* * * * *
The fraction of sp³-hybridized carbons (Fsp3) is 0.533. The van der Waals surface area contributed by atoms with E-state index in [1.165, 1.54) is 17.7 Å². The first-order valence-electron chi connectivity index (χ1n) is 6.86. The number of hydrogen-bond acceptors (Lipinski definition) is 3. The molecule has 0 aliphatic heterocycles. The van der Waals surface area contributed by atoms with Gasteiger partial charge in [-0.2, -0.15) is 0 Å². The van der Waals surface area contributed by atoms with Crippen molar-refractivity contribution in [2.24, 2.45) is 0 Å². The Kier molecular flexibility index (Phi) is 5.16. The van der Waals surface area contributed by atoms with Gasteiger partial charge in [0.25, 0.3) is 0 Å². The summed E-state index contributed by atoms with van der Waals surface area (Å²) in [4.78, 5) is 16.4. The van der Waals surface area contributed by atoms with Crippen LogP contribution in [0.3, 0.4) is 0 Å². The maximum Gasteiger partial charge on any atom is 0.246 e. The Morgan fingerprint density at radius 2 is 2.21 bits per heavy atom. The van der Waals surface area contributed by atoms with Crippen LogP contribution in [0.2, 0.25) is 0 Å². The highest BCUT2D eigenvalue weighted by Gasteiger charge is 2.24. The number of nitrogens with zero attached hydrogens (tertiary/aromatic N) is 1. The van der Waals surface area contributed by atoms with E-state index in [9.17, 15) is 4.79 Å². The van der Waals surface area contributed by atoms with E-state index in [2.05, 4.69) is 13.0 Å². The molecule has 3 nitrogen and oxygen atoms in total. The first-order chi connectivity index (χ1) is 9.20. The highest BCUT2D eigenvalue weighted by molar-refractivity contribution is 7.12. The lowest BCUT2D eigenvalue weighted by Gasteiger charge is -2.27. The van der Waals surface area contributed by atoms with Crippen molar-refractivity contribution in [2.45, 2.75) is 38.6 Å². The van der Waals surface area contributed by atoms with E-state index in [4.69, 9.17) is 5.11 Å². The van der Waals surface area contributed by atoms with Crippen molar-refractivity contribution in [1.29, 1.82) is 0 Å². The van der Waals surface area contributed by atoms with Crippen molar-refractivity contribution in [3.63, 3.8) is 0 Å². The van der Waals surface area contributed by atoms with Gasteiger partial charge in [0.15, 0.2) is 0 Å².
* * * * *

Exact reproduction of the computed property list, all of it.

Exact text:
The fraction of sp³-hybridized carbons (Fsp3) is 0.533. The van der Waals surface area contributed by atoms with E-state index in [1.165, 1.54) is 17.7 Å². The first-order valence-electron chi connectivity index (χ1n) is 6.86. The number of hydrogen-bond acceptors (Lipinski definition) is 3. The molecule has 0 aliphatic heterocycles. The van der Waals surface area contributed by atoms with Gasteiger partial charge in [-0.2, -0.15) is 0 Å². The van der Waals surface area contributed by atoms with Crippen molar-refractivity contribution in [2.24, 2.45) is 0 Å². The Kier molecular flexibility index (Phi) is 5.16. The van der Waals surface area contributed by atoms with Gasteiger partial charge in [0.25, 0.3) is 0 Å². The summed E-state index contributed by atoms with van der Waals surface area (Å²) in [4.78, 5) is 16.4. The van der Waals surface area contributed by atoms with Crippen LogP contribution in [0.3, 0.4) is 0 Å². The maximum Gasteiger partial charge on any atom is 0.246 e. The Morgan fingerprint density at radius 2 is 2.21 bits per heavy atom. The van der Waals surface area contributed by atoms with Crippen LogP contribution in [0.2, 0.25) is 0 Å². The highest BCUT2D eigenvalue weighted by Gasteiger charge is 2.24. The number of nitrogens with zero attached hydrogens (tertiary/aromatic N) is 1. The van der Waals surface area contributed by atoms with E-state index in [9.17, 15) is 4.79 Å². The van der Waals surface area contributed by atoms with E-state index in [2.05, 4.69) is 13.0 Å². The molecule has 3 nitrogen and oxygen atoms in total. The first-order chi connectivity index (χ1) is 9.20. The highest BCUT2D eigenvalue weighted by molar-refractivity contribution is 7.12. The lowest BCUT2D eigenvalue weighted by Gasteiger charge is -2.27. The van der Waals surface area contributed by atoms with Crippen molar-refractivity contribution in [2.45, 2.75) is 38.6 Å². The van der Waals surface area contributed by atoms with E-state index in [4.69, 9.17) is 5.11 Å². The van der Waals surface area contributed by atoms with Crippen molar-refractivity contribution in [1.29, 1.82) is 0 Å². The van der Waals surface area contributed by atoms with Crippen molar-refractivity contribution in [3.63, 3.8) is 0 Å². The van der Waals surface area contributed by atoms with Gasteiger partial charge in [0.15, 0.2) is 0 Å².